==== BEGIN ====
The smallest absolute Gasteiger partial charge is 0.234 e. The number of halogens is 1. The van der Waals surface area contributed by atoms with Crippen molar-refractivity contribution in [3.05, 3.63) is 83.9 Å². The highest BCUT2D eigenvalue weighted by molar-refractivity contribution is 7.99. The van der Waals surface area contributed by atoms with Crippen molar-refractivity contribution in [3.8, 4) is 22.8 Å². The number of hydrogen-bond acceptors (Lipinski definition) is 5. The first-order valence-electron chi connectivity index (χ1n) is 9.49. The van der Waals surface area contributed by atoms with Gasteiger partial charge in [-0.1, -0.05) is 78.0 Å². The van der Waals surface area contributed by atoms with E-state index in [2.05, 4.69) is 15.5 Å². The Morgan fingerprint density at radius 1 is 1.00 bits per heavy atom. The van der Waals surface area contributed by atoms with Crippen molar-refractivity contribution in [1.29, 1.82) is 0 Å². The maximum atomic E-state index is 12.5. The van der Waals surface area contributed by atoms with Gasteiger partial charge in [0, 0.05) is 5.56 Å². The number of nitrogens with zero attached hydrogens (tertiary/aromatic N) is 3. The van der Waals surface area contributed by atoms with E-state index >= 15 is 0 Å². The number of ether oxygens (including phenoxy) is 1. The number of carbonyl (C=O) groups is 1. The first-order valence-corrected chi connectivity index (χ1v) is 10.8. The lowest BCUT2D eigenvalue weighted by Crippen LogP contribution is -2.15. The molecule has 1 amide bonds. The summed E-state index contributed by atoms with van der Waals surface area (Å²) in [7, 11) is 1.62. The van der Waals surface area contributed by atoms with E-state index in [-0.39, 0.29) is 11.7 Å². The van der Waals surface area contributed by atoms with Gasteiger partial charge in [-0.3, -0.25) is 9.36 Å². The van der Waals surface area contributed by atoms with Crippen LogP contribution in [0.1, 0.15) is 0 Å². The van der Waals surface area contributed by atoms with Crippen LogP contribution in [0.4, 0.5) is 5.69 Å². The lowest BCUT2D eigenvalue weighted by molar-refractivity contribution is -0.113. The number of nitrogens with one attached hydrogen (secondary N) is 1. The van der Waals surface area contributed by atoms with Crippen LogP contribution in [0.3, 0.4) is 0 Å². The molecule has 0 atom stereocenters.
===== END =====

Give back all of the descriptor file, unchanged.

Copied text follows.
The smallest absolute Gasteiger partial charge is 0.234 e. The number of halogens is 1. The van der Waals surface area contributed by atoms with Crippen molar-refractivity contribution in [3.05, 3.63) is 83.9 Å². The highest BCUT2D eigenvalue weighted by molar-refractivity contribution is 7.99. The van der Waals surface area contributed by atoms with Crippen molar-refractivity contribution in [3.8, 4) is 22.8 Å². The number of hydrogen-bond acceptors (Lipinski definition) is 5. The first-order valence-electron chi connectivity index (χ1n) is 9.49. The van der Waals surface area contributed by atoms with Gasteiger partial charge in [-0.1, -0.05) is 78.0 Å². The van der Waals surface area contributed by atoms with E-state index in [2.05, 4.69) is 15.5 Å². The Morgan fingerprint density at radius 1 is 1.00 bits per heavy atom. The van der Waals surface area contributed by atoms with Crippen molar-refractivity contribution in [1.29, 1.82) is 0 Å². The maximum atomic E-state index is 12.5. The van der Waals surface area contributed by atoms with Gasteiger partial charge in [0, 0.05) is 5.56 Å². The number of nitrogens with zero attached hydrogens (tertiary/aromatic N) is 3. The van der Waals surface area contributed by atoms with E-state index >= 15 is 0 Å². The number of ether oxygens (including phenoxy) is 1. The number of carbonyl (C=O) groups is 1. The first-order valence-corrected chi connectivity index (χ1v) is 10.8. The lowest BCUT2D eigenvalue weighted by Crippen LogP contribution is -2.15. The molecule has 1 amide bonds. The summed E-state index contributed by atoms with van der Waals surface area (Å²) in [7, 11) is 1.62. The van der Waals surface area contributed by atoms with E-state index in [-0.39, 0.29) is 11.7 Å². The van der Waals surface area contributed by atoms with Gasteiger partial charge in [-0.3, -0.25) is 9.36 Å². The van der Waals surface area contributed by atoms with Crippen LogP contribution in [0.1, 0.15) is 0 Å². The van der Waals surface area contributed by atoms with Crippen LogP contribution in [0.4, 0.5) is 5.69 Å². The lowest BCUT2D eigenvalue weighted by molar-refractivity contribution is -0.113. The number of nitrogens with one attached hydrogen (secondary N) is 1. The van der Waals surface area contributed by atoms with Crippen LogP contribution in [0.3, 0.4) is 0 Å². The molecule has 0 atom stereocenters.